10 Cloverfield Lane Review


EIGHT years after the release of monster-movie Cloverfield, JJ Abrams produces a new story called 10 Cloverfield Lane, though not necessarily a direct sequel and more a mystery than a full-on monster flick, yet just as intriguing.

After a car accident, Michelle (Mary Elizabeth Winstead) wakes up to find herself shackled in an unknown room with a drip attached to her. An initial attempt to escape results in her being sedated and upon waking up again, discovers that her captor Howard (John Goodman) is keeping her there for reasons not as first thought. It turns out that she is not alone and is in a similar situation to Emmet (John Gallagher Jr).

Both are being kept there for their own safety in an underground home constructed by Howard who reveals that the outside air has become contaminated amidst an unknown assault and that they will have to remain inside for an unknown period of time.

Though the three gradually bond and engage in their lifestyles, an eventual discovery leads Michelle to suspect that things might not entirely be what they appear.

To get an insight into what the film is like, especially in regards to fans of Cloverfield, the film is not the film some might expect it to be, and it is unpredictability that helps make it succeed for the most part.

Making his debut feature film, Dan Trachtenberg brings a genuine intensity with its claustrophobic setting, most notably in one scene involving Michelle working to fix an air filter via an air vent, not helped by Howard’s statement that neither he nor Emmet can help her if she gets stuck.

It is in hindsight a mostly theatrical setting as for the vast majority of the film, only Michelle, Howard and Emmet are shown in the bunker. Not all of it spells out entertaining as several conversations between Michelle and the somewhat uninteresting Emmet show. The idea of having Howard and Emmet as two men involved in a generational gap does get to the point where a side is effectively picked between the two and whenever Emmet appears, one prefers Howard to be back onscreen.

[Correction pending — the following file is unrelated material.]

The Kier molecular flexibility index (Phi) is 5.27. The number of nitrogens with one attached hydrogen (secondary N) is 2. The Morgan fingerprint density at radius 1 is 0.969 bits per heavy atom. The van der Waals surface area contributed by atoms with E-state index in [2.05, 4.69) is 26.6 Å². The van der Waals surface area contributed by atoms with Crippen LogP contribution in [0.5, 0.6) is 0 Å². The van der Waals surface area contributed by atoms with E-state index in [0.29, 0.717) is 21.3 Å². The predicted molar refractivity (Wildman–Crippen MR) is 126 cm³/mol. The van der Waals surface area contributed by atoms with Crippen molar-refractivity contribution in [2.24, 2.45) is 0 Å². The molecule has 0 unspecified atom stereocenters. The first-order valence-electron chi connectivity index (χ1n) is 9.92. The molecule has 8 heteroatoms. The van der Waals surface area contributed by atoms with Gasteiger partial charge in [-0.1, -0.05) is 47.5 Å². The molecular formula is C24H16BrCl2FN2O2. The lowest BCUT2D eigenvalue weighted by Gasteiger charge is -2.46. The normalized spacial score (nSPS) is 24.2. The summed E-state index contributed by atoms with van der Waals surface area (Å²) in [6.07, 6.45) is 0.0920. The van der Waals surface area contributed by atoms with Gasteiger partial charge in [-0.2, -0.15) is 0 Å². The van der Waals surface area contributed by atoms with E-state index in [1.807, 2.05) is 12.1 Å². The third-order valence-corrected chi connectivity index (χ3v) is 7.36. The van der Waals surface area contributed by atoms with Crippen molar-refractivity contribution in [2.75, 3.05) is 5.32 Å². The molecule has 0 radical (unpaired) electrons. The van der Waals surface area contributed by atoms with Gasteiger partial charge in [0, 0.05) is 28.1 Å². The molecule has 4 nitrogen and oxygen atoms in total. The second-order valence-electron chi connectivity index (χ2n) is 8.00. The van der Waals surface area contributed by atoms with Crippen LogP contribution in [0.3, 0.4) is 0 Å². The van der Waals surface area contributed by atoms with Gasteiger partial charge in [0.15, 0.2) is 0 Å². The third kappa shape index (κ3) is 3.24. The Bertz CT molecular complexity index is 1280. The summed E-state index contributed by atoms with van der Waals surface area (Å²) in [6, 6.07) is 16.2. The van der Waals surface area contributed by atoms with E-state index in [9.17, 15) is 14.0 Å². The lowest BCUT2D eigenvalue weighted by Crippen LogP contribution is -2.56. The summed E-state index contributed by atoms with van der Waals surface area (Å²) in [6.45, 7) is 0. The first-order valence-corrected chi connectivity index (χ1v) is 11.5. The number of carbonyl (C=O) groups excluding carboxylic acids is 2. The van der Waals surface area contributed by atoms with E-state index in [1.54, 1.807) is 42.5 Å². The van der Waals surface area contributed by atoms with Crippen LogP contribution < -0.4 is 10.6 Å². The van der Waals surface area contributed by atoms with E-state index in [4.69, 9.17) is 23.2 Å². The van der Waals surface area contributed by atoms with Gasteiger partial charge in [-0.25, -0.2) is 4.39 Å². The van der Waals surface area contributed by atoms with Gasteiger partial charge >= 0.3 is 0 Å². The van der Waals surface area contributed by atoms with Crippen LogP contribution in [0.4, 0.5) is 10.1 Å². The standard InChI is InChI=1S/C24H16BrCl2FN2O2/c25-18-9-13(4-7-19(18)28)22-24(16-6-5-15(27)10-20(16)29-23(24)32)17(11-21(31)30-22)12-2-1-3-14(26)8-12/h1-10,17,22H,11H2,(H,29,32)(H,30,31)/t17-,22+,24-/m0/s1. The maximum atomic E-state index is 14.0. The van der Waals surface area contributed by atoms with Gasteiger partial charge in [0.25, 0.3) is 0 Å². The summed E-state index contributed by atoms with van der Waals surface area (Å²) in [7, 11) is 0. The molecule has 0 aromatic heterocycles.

At times, the film does feel clichéd, most obvious in a montage showing all three socializing with each other, stating the obvious that though there are initial hostilities, it will work out, at least for then.

Of course, the film in part succeeds thanks to sequences that involve the menacing performance of the always fun-to-watch Goodman.

Notable examples include a tense scene where Michelle, still not convinced he is telling the truth over his motives for keeping her there, attempts to find a way to steal his keys to plot an escape.

With her engaging in conversation with Emmet and feigning a mistake regarding salt and pepper, his suspicions result in a jump-out-of-your-seat exchange where he states his demand for gratitude over his hospitality.

A glass to Howard’s face later and Michelle gets the keys but upon finding a way out, her view from the inside as to what is going on the outside results in a morally-challenging scenario. A clearly contaminated woman begs her to let her in, but as Howard screams not to let her in for safety reasons, Michelle is forced to watch helplessly as the woman’s pleas for sanctuary intensify.

Winstead also does well as a smart and successful heroine who has to contend with the fact that she somehow managed to escape the potential carnage yet also retain her wits in the event of potential danger.

Moving from one intense sequence to another, there is an effect that does make this film a chilling view. But helping the film is the idea as to what it is that is on the outside. It might be true that Cloverfield is in the title but the film’s mystery element makes one wonder if we are even going to see events that might connect to the 2008 film.

In effect, the end result does play as a win-win scenario because it gives us something that grips and works, but what we think might dominate the third act could also work too. It is a clever way of twisting things in a screenplay that was co-written by Whiplash director Damian Chazelle, someone with experience of being involved in a film that has more than its fair share of unexpected moments. The final shot does give some illusion that the story is not finished and there may be more to come, but if so, it would be an absolute requirement that Winstead returns.

Though not consistent, 10 Cloverfield Lane benefits in general thanks to Winstead and Goodman putting on a show with a good deal of suspense and surprise that likes to play games with its audience.